WASHINGTON — A $44.7 billion spending package for energy programs, including the Yucca Mountain project, is scheduled for a vote in the House this week.
A Senate version of the bill approved last month does not include spending for Yucca Mountain, setting up an impasse with the House similar to one last year that prevented the project from moving forward.
House lawmakers have included the Yucca Mountain funding in their version of the bill, leaving open the prospect that differences in the legislation could be ironed out in a House-Senate conference committee.
The bill includes $267.7 million for the Department of Energy for its application for a license to construct a permanent nuclear waste repository at Yucca Mountain, about 90 miles northwest of Las Vegas. The amount is an increase over the $100 million sought by President Donald Trump for the Nevada project.
Rep. Jacky Rosen, D-Nev., has filed a series of amendments to strip funding from the bill. The Rules Committee was set to determine Tuesday whether the amendments will be included.
Rosen said her amendments, if passed, “would ensure we do not fund or support efforts to bring back this risky and ill-conceived project.”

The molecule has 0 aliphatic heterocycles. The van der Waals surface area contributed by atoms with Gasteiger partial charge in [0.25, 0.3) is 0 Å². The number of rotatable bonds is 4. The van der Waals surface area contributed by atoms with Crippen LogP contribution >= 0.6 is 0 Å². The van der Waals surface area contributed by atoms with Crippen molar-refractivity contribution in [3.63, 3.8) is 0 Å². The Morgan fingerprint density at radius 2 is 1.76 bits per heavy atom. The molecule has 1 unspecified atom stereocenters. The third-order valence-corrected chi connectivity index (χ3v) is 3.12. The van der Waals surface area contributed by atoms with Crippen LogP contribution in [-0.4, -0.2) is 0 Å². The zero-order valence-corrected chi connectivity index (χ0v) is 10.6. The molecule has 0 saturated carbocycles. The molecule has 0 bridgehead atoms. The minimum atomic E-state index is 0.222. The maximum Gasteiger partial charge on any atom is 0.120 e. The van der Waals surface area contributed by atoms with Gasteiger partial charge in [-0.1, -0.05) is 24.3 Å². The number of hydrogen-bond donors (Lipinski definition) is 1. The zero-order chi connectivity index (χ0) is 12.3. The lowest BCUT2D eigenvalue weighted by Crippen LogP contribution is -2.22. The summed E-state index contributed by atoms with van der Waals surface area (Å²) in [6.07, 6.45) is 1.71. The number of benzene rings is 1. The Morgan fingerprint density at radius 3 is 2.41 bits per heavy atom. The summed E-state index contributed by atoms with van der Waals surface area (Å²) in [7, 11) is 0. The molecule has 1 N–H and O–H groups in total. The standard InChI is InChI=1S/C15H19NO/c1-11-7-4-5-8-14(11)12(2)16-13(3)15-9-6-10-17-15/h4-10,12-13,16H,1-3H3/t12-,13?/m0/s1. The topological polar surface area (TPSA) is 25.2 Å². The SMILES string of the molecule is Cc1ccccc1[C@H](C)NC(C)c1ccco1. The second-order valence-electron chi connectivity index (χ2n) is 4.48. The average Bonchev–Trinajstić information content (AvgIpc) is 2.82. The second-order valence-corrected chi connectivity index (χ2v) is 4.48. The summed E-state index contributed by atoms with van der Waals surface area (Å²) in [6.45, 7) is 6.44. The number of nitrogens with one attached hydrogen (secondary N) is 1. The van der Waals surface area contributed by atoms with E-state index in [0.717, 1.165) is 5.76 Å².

Congress in 1987 designated Yucca Mountain as the sole site for permanent nuclear waste storage. More than $15 billion was spent studying the site.
The licensing process on DOE’s application to build the facility was delayed in 2011 when the Obama administration, at the behest of then-Sen. Harry Reid, D-Nev., cut funding.
Trump sought to renew the the licensing process in 2017, but the effort went nowhere after the House and Senate failed to agree on funding.
Nevada’s entire congressional delegation has voted against authorization legislation to renew the Yucca Mountain project.
Gov. Brian Sandoval has pledged state resources to litigate an attempt by the federal to store nuclear waste in Nevada.
The lack of a permanent storage site has resulted in a stockpiling of nuclear waste at power plants and military sites across the country.
Contact Gary Martin at email@example.com or 202-662-7390. Follow @garymartindc on Twitter.
Texas weighing options
A spokesman for Texas Attorney General Ken Paxton said Monday the state is considering other legal avenues after the U.S. Fifth Circuit Court of Appeals on Friday dismissed a lawsuit that sought to force a licensing decision on the proposed nuclear waste storage project at Yucca Mountain.
“We disagree with the court’s ruling and are considering our next legal steps in the case,” said Marc Rylander, director of communications for the Texas attorney general.
Nevada Attorney General Adam Laxalt said the state’s victory in the decision on the Texas lawsuit stopped “federal overreach.”
— Gary Martin